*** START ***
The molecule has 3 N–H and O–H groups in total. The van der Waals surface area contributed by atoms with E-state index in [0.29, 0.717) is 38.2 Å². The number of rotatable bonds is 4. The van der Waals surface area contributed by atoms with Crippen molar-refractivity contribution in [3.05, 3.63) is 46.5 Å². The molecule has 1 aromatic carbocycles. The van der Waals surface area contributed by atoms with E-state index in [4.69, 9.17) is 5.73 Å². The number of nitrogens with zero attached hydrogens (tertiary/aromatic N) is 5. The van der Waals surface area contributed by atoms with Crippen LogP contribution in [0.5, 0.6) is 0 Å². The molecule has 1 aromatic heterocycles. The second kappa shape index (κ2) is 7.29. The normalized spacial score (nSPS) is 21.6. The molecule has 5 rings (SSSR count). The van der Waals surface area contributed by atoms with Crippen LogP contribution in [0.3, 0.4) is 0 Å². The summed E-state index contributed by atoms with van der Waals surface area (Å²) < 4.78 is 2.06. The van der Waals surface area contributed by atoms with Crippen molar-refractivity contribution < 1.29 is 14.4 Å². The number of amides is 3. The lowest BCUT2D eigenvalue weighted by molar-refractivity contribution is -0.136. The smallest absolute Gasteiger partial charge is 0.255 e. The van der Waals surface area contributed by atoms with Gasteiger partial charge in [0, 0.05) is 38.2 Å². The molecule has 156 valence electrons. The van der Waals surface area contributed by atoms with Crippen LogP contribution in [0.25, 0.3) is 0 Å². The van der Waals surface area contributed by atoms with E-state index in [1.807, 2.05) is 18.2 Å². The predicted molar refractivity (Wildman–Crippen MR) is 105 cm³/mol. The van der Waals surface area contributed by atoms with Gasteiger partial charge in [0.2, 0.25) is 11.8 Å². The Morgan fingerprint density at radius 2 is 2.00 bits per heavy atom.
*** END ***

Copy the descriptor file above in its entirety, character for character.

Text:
The molecule has 3 N–H and O–H groups in total. The van der Waals surface area contributed by atoms with E-state index in [0.29, 0.717) is 38.2 Å². The number of rotatable bonds is 4. The van der Waals surface area contributed by atoms with Crippen molar-refractivity contribution in [3.05, 3.63) is 46.5 Å². The molecule has 1 aromatic carbocycles. The van der Waals surface area contributed by atoms with E-state index in [4.69, 9.17) is 5.73 Å². The number of nitrogens with zero attached hydrogens (tertiary/aromatic N) is 5. The van der Waals surface area contributed by atoms with Crippen LogP contribution in [0.5, 0.6) is 0 Å². The molecule has 1 aromatic heterocycles. The second kappa shape index (κ2) is 7.29. The normalized spacial score (nSPS) is 21.6. The molecule has 5 rings (SSSR count). The van der Waals surface area contributed by atoms with Crippen LogP contribution in [0.3, 0.4) is 0 Å². The summed E-state index contributed by atoms with van der Waals surface area (Å²) < 4.78 is 2.06. The van der Waals surface area contributed by atoms with Crippen molar-refractivity contribution < 1.29 is 14.4 Å². The number of amides is 3. The lowest BCUT2D eigenvalue weighted by molar-refractivity contribution is -0.136. The smallest absolute Gasteiger partial charge is 0.255 e. The van der Waals surface area contributed by atoms with Gasteiger partial charge in [0, 0.05) is 38.2 Å². The molecule has 156 valence electrons. The van der Waals surface area contributed by atoms with Crippen LogP contribution in [0.25, 0.3) is 0 Å². The van der Waals surface area contributed by atoms with E-state index in [1.807, 2.05) is 18.2 Å². The predicted molar refractivity (Wildman–Crippen MR) is 105 cm³/mol. The van der Waals surface area contributed by atoms with Gasteiger partial charge in [0.2, 0.25) is 11.8 Å². The Morgan fingerprint density at radius 2 is 2.00 bits per heavy atom.